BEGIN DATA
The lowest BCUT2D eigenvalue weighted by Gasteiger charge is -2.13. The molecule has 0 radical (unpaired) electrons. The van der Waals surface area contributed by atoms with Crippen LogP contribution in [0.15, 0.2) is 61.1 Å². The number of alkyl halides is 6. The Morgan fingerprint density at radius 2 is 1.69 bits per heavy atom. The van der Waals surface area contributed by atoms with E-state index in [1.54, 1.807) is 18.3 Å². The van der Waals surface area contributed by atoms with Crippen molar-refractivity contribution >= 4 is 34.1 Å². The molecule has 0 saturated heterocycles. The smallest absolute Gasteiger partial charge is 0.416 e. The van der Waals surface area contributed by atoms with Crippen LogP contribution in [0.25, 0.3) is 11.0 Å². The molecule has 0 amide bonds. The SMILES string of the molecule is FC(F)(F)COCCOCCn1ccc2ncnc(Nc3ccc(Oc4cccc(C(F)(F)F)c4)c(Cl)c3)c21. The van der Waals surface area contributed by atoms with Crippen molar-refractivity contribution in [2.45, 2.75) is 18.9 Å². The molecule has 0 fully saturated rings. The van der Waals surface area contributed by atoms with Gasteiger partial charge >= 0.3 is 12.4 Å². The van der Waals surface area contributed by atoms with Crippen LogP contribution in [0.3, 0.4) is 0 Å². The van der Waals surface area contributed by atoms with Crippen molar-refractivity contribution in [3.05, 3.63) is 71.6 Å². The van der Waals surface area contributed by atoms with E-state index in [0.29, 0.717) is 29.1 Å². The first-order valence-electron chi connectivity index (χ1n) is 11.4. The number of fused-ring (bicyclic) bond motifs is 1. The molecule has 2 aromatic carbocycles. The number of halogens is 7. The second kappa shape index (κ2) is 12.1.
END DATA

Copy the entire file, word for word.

The lowest BCUT2D eigenvalue weighted by Gasteiger charge is -2.13. The molecule has 0 radical (unpaired) electrons. The van der Waals surface area contributed by atoms with Crippen LogP contribution in [0.15, 0.2) is 61.1 Å². The number of alkyl halides is 6. The Morgan fingerprint density at radius 2 is 1.69 bits per heavy atom. The van der Waals surface area contributed by atoms with E-state index in [1.54, 1.807) is 18.3 Å². The van der Waals surface area contributed by atoms with Crippen molar-refractivity contribution >= 4 is 34.1 Å². The molecule has 0 saturated heterocycles. The smallest absolute Gasteiger partial charge is 0.416 e. The van der Waals surface area contributed by atoms with Crippen LogP contribution in [0.25, 0.3) is 11.0 Å². The molecule has 0 amide bonds. The SMILES string of the molecule is FC(F)(F)COCCOCCn1ccc2ncnc(Nc3ccc(Oc4cccc(C(F)(F)F)c4)c(Cl)c3)c21. The van der Waals surface area contributed by atoms with Crippen molar-refractivity contribution in [2.45, 2.75) is 18.9 Å². The molecule has 0 fully saturated rings. The van der Waals surface area contributed by atoms with Gasteiger partial charge >= 0.3 is 12.4 Å². The van der Waals surface area contributed by atoms with Crippen LogP contribution in [0.3, 0.4) is 0 Å². The van der Waals surface area contributed by atoms with Crippen molar-refractivity contribution in [3.05, 3.63) is 71.6 Å². The van der Waals surface area contributed by atoms with E-state index in [0.29, 0.717) is 29.1 Å². The first-order valence-electron chi connectivity index (χ1n) is 11.4. The number of fused-ring (bicyclic) bond motifs is 1. The molecule has 2 aromatic carbocycles. The number of halogens is 7. The second kappa shape index (κ2) is 12.1.